If culture is not a project, then where do companies begin to build a winning culture? At the top. Our company culture is almost always a reflection of our leaders, but a leadership-driven culture has both pros and cons. While some will attach to the culture organically, other groups may need to be connected more proactively and deliberately. Picture a CEO who is an avid long-distance runner. Employees that share his passion will run alongside him in the company-sponsored marathon or share watercooler moments about their recent finishing times. But what about the employees who don’t or can’t run? Take the extra step to find ways to connect all employees to the culture. Perhaps use “marathon metaphors” for sales contests or R&D goals. Ensure leaders are not just “being” the culture, but creating a culture that connects to all parts of the organization. On the flip side, be aware of leaders promoting negative attributes (i.e., demeaning language, disrespecting boundaries). If left unchecked, these behaviors will also become a part of your culture and become damaging to the organization.

4. Culture needs an owner.

While culture might start at the top, it does not have to end there. I firmly believe that culture needs an owner in every organization – a person or team that is proactively monitoring, evaluating, and modifying the culture to ensure it supports a company’s goals. For example, a company might say they have a family-friendly culture, but in reality, employees are being shamed for leaving work at night or being discouraged from using PTO. Some organizations, especially those that conduct regular climate surveys, create teams to ensure survey recommendations are being implemented in support of company culture. These “culture clubs” ensure focus and accountability. Whether it is a single executive sponsor or an entire cross-functional team, monitoring and managing culture should be someone’s job.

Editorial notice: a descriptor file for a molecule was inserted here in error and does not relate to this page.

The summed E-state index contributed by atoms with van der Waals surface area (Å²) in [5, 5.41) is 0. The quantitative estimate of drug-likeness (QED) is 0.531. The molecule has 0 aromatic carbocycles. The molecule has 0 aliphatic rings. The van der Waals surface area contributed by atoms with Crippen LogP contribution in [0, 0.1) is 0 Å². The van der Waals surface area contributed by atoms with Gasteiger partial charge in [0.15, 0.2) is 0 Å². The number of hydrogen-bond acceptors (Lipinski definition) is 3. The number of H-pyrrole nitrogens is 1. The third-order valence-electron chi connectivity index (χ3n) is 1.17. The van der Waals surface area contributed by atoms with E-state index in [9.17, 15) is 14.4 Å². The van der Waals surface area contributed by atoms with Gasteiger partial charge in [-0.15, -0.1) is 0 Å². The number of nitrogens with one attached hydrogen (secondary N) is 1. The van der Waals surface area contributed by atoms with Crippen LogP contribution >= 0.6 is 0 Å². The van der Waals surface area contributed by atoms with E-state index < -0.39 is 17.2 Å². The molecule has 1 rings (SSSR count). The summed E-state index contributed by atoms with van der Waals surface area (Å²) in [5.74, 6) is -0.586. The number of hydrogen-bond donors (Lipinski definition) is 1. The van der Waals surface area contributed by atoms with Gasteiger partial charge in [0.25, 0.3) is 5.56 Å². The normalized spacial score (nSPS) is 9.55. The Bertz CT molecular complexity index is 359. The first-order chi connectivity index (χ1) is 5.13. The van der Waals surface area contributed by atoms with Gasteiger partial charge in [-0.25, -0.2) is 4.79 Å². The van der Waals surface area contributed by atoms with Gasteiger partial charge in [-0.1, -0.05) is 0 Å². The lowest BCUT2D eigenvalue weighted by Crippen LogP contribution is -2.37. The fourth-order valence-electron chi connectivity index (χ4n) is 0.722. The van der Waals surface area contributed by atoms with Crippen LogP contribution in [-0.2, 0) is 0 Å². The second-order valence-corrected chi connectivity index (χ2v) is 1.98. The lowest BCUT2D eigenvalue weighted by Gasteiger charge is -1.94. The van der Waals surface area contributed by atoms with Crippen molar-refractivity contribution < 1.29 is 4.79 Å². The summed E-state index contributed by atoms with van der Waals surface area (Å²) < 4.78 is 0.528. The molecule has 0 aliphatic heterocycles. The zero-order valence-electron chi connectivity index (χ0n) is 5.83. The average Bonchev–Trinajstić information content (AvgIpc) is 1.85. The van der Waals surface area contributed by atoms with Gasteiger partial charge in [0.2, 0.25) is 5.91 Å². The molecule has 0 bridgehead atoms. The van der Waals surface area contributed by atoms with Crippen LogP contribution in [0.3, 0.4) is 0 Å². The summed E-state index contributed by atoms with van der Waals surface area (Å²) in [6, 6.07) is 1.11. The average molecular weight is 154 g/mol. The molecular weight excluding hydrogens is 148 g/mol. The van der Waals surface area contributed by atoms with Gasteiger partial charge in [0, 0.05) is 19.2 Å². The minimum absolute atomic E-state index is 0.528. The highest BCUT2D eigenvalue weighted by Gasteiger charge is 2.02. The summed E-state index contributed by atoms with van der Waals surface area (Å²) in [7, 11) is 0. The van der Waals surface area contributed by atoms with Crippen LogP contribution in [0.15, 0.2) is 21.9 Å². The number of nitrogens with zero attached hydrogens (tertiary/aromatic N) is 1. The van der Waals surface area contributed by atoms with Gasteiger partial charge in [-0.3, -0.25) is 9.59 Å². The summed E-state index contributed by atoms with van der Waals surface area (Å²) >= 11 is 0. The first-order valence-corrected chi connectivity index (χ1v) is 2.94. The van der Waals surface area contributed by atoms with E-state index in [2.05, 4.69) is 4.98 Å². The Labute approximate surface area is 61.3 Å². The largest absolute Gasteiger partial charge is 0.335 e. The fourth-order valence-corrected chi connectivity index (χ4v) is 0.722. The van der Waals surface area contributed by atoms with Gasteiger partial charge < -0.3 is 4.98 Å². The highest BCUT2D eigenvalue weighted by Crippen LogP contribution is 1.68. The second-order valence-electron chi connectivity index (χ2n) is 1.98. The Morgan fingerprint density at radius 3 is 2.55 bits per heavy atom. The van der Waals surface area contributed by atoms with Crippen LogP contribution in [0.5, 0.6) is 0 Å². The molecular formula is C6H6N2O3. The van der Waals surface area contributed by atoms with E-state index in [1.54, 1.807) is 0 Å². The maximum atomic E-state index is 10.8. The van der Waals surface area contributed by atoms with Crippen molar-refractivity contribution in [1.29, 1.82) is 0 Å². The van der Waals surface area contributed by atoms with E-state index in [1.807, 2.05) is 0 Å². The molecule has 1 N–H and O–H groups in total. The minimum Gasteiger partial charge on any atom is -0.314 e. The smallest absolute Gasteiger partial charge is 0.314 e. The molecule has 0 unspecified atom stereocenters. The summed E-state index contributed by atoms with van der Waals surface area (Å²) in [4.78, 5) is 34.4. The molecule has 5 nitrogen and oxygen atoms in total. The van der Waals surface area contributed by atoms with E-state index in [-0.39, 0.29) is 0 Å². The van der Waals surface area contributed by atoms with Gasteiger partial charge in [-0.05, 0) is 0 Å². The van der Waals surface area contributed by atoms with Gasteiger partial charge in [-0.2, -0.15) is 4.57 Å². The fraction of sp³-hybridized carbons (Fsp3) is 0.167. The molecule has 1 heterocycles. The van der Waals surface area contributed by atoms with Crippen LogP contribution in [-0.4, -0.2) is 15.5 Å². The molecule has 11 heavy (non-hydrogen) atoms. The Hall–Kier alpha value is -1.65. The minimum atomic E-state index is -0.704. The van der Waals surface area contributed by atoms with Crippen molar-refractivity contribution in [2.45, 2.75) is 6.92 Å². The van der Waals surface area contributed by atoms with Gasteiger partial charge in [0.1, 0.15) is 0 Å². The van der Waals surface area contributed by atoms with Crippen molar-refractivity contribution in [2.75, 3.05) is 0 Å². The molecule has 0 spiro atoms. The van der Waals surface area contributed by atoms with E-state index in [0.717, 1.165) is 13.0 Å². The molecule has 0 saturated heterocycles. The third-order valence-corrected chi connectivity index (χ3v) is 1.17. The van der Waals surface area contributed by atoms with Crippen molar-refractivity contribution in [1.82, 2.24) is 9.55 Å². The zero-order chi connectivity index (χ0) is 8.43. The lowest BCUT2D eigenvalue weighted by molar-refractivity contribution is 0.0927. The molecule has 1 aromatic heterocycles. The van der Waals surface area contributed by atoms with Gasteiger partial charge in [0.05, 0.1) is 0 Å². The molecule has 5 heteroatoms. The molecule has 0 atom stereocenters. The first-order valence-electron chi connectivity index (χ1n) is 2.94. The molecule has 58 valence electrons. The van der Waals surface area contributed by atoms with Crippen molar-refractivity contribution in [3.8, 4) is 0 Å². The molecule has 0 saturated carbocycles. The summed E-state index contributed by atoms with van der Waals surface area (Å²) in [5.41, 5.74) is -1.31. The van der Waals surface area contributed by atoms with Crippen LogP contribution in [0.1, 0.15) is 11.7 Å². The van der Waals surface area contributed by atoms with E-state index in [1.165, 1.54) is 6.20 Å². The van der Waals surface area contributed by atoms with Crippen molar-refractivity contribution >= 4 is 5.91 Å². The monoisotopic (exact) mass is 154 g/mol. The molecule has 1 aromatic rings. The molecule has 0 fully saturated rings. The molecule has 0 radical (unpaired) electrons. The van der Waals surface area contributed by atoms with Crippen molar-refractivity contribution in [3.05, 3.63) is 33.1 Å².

5. Culture can be changed.

With a point person in place to care for company culture, effective monitoring and managing can begin. I encourage clients to always make sure the “music matches the lyrics.” If there is a disconnect between a leader’s actions and the stated culture, there is work to be done and it should be done swiftly. In some cases, remediation can be minor, like adding language to employee communication materials. In more extreme cases an intervention might require parting ways with a toxic employee (as we have seen in recent cases of sexual harassment). Addressing culture-damaging situations sends a strong and positive message to employees, strengthening your culture and helping that part of the organization to heal.

6. Culture is a brand.